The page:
Marquez Valencia 2017b

2016 was the Michelin fiasco, the mandatory mid-race switcheroo, Tito Rabat getting in front of Rossi as they re-entered the race, allowing his BFF Marquez to get away. (Rossi said his #2 bike simply wasn’t as fast as his #1.) After the reset, Marquez was joined on the podium by Rossi and Pedrosa. The true conspiracy theorists support the notion that Rabat had Honda factory team orders to impede Rossi if at all possible, allowing his training partner #93 an undeserved advantage.

Blah blah blah.

Last year, Maverick Viñales and Marc Marquez, the two brightest young stars in the MotoGP firmament, would have squared off for a Bungle in the Jungle here in the Middle of Nowhere. Marquez, starting from pole, took the hole shot and led the field by almost two seconds when he uncharacteristically lost the front in Turn 2 of Lap 4. Poof. Viñales, running second at the time, assumed the lead, laid down 21 1:40 or better laps, and won easily, hardly breaking a sweat, making it a twofer for 2017. vinales-on-yamahaedited

This is a Preview, Right?

So, most years here we’ve watched Marc Marquez tango with a factory Yamaha at the front of your basic high-octane conga line. This year the star dancers could easily include a Ducati or two; the layout may also appear to some as Suzuki-friendly. And is there anyone out there willing to suggest that Johann Zarco won’t be running up front with the big dogs? On a two-year old sled that just slams?

The current weather outlook is one the teams loathe—cool and wet on Friday and Saturday, clearing and warming up on Sunday afternoon. A dirty track to begin with, then two days of practice in rain, followed by a warm-ish race. It is helpful to keep in mind the fact that Marquez crashed out last year and still managed to win the title. So, a bad outcome here is not a deal breaker by itself. If, however, it is combined with an out-of-the-points performance in Qatar, it can make for the start of a long season. Jorge.

Idle Speculation

Have a little time on your hands? Want to think about which Moto2 riders will graduate up to the premier class in 2019? There is a report out there Yamaha is kicking tires in the Marc VDS garage, a deal that would appear to make perfect sense. Yamaha gets Morbidelli and A Spanish Rider to be Named Later. Dorna gets to see the Honda-centric mess put out of its misery. Yamaha should learn from this budding debacle (losing Zarco to HRC) and give factory machines to all its riders, both teams. See who has the onions to stand on the podium.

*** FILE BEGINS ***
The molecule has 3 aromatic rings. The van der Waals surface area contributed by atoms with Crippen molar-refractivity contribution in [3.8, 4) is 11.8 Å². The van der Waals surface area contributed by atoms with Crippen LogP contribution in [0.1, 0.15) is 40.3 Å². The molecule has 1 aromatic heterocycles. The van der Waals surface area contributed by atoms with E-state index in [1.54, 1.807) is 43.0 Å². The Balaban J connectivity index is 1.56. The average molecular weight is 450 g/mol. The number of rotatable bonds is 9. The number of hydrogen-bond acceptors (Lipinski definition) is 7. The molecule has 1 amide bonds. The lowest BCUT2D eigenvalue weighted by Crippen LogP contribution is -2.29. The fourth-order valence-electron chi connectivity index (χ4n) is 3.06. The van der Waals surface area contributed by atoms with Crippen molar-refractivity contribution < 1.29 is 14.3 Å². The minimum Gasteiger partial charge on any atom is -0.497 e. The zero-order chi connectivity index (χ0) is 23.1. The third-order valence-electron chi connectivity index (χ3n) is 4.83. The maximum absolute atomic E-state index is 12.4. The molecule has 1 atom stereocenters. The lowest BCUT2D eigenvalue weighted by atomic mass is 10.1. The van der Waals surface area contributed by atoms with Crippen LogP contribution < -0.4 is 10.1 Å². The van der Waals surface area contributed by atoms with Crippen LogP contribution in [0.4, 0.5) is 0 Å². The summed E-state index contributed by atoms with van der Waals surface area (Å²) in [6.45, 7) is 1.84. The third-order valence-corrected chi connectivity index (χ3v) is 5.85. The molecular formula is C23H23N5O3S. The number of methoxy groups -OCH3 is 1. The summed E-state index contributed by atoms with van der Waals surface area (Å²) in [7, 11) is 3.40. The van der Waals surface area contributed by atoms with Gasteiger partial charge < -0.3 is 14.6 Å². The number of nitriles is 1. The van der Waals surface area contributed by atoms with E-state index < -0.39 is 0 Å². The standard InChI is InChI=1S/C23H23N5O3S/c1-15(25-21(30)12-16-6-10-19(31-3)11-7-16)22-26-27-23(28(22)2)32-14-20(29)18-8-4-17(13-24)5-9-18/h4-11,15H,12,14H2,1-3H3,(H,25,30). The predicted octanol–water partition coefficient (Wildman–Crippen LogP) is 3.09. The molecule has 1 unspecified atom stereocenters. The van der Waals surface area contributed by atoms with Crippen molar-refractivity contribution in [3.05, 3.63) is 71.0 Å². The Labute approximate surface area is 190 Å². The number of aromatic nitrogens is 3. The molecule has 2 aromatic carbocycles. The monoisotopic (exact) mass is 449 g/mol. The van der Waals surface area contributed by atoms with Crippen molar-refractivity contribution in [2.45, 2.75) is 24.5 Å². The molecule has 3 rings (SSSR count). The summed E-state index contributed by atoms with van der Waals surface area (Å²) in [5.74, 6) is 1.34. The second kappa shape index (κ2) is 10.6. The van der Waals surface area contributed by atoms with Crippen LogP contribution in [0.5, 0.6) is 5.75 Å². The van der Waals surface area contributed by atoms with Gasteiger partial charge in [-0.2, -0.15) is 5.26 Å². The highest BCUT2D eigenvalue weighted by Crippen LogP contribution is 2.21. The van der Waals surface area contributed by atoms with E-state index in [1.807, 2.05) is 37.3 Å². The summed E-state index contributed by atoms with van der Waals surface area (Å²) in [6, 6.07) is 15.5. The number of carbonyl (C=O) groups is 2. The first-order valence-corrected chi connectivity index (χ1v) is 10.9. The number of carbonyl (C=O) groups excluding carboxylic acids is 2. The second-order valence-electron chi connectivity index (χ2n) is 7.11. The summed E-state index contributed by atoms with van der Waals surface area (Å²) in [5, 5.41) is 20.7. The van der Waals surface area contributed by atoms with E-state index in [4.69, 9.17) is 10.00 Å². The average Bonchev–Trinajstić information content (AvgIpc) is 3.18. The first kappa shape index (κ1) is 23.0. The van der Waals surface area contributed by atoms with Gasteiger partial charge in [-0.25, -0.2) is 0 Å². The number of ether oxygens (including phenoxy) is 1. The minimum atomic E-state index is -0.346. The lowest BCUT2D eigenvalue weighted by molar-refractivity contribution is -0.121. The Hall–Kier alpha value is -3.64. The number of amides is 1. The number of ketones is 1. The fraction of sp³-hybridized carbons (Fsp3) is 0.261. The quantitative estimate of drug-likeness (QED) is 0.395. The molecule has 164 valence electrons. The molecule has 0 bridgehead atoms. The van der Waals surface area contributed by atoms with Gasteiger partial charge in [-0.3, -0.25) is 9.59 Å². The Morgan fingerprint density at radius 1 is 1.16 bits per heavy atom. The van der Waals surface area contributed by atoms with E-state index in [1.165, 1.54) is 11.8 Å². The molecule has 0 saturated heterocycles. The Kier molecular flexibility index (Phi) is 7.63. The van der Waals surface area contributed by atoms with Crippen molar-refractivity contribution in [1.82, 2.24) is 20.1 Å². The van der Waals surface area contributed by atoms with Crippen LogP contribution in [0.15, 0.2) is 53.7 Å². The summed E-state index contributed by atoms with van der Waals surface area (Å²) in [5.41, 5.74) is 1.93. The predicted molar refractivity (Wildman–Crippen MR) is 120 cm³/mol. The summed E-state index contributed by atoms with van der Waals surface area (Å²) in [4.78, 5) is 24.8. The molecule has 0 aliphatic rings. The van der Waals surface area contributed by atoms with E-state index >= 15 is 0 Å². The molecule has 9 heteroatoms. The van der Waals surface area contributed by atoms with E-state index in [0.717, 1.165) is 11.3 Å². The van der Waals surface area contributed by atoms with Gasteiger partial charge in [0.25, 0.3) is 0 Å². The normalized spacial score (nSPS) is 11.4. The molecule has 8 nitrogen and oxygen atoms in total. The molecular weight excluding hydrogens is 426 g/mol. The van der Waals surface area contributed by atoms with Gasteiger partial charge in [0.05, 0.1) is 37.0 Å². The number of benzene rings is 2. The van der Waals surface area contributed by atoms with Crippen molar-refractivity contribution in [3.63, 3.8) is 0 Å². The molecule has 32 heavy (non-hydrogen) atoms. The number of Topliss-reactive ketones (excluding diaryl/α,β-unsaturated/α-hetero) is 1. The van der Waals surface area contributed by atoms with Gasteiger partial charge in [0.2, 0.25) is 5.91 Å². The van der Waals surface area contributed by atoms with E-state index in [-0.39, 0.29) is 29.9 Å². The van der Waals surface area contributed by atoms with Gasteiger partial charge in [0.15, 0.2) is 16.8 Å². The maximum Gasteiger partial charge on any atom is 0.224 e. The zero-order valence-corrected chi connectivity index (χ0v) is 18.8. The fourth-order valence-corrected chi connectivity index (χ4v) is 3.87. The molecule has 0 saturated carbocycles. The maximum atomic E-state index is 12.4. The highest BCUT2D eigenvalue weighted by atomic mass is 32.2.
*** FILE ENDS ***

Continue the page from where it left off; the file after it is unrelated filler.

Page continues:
Such a team’s fortunes would be vulnerable to a downturn in 2021 when Rossi’s Sky 46VR team seizes possession of the second Yamaha garage. But by then either Suzuki or Aprilia would appear ready to sign a second team. If I’m Mr. van der Straten, I’d be looking to sell. Join up. Defect. Whatever. Suzuki appears to be on the right track, supposedly in search of its own satellite team. Aprilia and KTM were the only manufacturers to leave Qatar without points. Just sayin’, Sayyed.

The most fascinating piece of gossip to emerge from the three-week layoff is word that Johann Zarco is having discussions with Ducati. Simultaneously, there was an interview with one of the Formaggi Grandi for Ducati stating their intent to re-sign both Dovi and Lorenzo for the next two years. This is probably a red herring intended to stiffen the resolve of HRC to sign the clever Frenchman.

Based on results from Qatar only, it appears both Pecco Bagnaia and Lorenzo Baldassarri (for whom the tag BadAss appears unavoidable) are legitimate candidates for promotion next year. Alex Marquez, who was jocked years ago as being faster than his big brother and who definitely is not, doesn’t have me convinced yet. Miguel Oliveira will move up when KTM says he’s ready, which could be next year, or not. One guy who would make a fascinating dark horse is Joan Mir, a rookie in Moto2 who dominated while titling in Moto3 and has Alien written all over him. If Honda loses Zarco to KTM, or Ducati, I would love to see them call up Mir, whose contract, if I’m not mistaken, is directly with the factory. In two or three years he and Marquez could rule the world.

One Last Bit from Qatar